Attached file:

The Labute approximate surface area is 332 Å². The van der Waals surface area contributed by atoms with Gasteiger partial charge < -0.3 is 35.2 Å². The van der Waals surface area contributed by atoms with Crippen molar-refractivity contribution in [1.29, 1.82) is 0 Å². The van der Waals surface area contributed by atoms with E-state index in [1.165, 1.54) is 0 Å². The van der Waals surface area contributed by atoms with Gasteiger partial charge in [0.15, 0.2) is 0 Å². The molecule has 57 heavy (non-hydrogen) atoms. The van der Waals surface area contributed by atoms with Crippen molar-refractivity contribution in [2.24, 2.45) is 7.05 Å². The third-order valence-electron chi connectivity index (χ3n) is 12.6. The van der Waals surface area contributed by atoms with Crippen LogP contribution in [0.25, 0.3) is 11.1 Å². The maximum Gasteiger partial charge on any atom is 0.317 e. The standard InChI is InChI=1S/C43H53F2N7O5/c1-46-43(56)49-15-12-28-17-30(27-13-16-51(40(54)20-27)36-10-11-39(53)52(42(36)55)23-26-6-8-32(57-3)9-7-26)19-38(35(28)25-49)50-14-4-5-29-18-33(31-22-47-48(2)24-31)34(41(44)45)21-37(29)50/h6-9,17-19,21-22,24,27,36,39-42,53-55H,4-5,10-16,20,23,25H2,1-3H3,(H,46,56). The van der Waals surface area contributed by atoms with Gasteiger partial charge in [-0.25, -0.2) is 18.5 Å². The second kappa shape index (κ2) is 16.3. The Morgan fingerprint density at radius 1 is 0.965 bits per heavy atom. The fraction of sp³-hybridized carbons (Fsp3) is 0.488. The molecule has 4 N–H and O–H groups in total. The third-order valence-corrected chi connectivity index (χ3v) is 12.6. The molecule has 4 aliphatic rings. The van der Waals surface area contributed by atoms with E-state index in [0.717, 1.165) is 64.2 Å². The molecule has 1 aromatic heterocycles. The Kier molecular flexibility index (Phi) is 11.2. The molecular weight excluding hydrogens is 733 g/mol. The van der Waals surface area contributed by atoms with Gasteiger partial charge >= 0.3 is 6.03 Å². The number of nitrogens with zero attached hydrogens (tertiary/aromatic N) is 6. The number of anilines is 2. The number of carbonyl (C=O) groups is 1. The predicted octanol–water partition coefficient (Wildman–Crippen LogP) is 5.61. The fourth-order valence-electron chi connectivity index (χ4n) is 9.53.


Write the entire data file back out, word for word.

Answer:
The Labute approximate surface area is 332 Å². The van der Waals surface area contributed by atoms with Gasteiger partial charge < -0.3 is 35.2 Å². The van der Waals surface area contributed by atoms with Crippen molar-refractivity contribution in [1.29, 1.82) is 0 Å². The van der Waals surface area contributed by atoms with E-state index in [1.165, 1.54) is 0 Å². The van der Waals surface area contributed by atoms with Gasteiger partial charge in [0.15, 0.2) is 0 Å². The molecule has 57 heavy (non-hydrogen) atoms. The van der Waals surface area contributed by atoms with Crippen molar-refractivity contribution in [2.24, 2.45) is 7.05 Å². The third-order valence-electron chi connectivity index (χ3n) is 12.6. The van der Waals surface area contributed by atoms with Crippen LogP contribution in [0.25, 0.3) is 11.1 Å². The maximum Gasteiger partial charge on any atom is 0.317 e. The standard InChI is InChI=1S/C43H53F2N7O5/c1-46-43(56)49-15-12-28-17-30(27-13-16-51(40(54)20-27)36-10-11-39(53)52(42(36)55)23-26-6-8-32(57-3)9-7-26)19-38(35(28)25-49)50-14-4-5-29-18-33(31-22-47-48(2)24-31)34(41(44)45)21-37(29)50/h6-9,17-19,21-22,24,27,36,39-42,53-55H,4-5,10-16,20,23,25H2,1-3H3,(H,46,56). The van der Waals surface area contributed by atoms with Gasteiger partial charge in [-0.25, -0.2) is 18.5 Å². The second kappa shape index (κ2) is 16.3. The Morgan fingerprint density at radius 1 is 0.965 bits per heavy atom. The fraction of sp³-hybridized carbons (Fsp3) is 0.488. The molecule has 4 N–H and O–H groups in total. The third-order valence-corrected chi connectivity index (χ3v) is 12.6. The molecule has 4 aliphatic rings. The van der Waals surface area contributed by atoms with E-state index in [0.717, 1.165) is 64.2 Å². The molecule has 1 aromatic heterocycles. The Kier molecular flexibility index (Phi) is 11.2. The molecular weight excluding hydrogens is 733 g/mol. The van der Waals surface area contributed by atoms with Gasteiger partial charge >= 0.3 is 6.03 Å². The number of nitrogens with zero attached hydrogens (tertiary/aromatic N) is 6. The number of anilines is 2. The number of carbonyl (C=O) groups is 1. The predicted octanol–water partition coefficient (Wildman–Crippen LogP) is 5.61. The fourth-order valence-electron chi connectivity index (χ4n) is 9.53.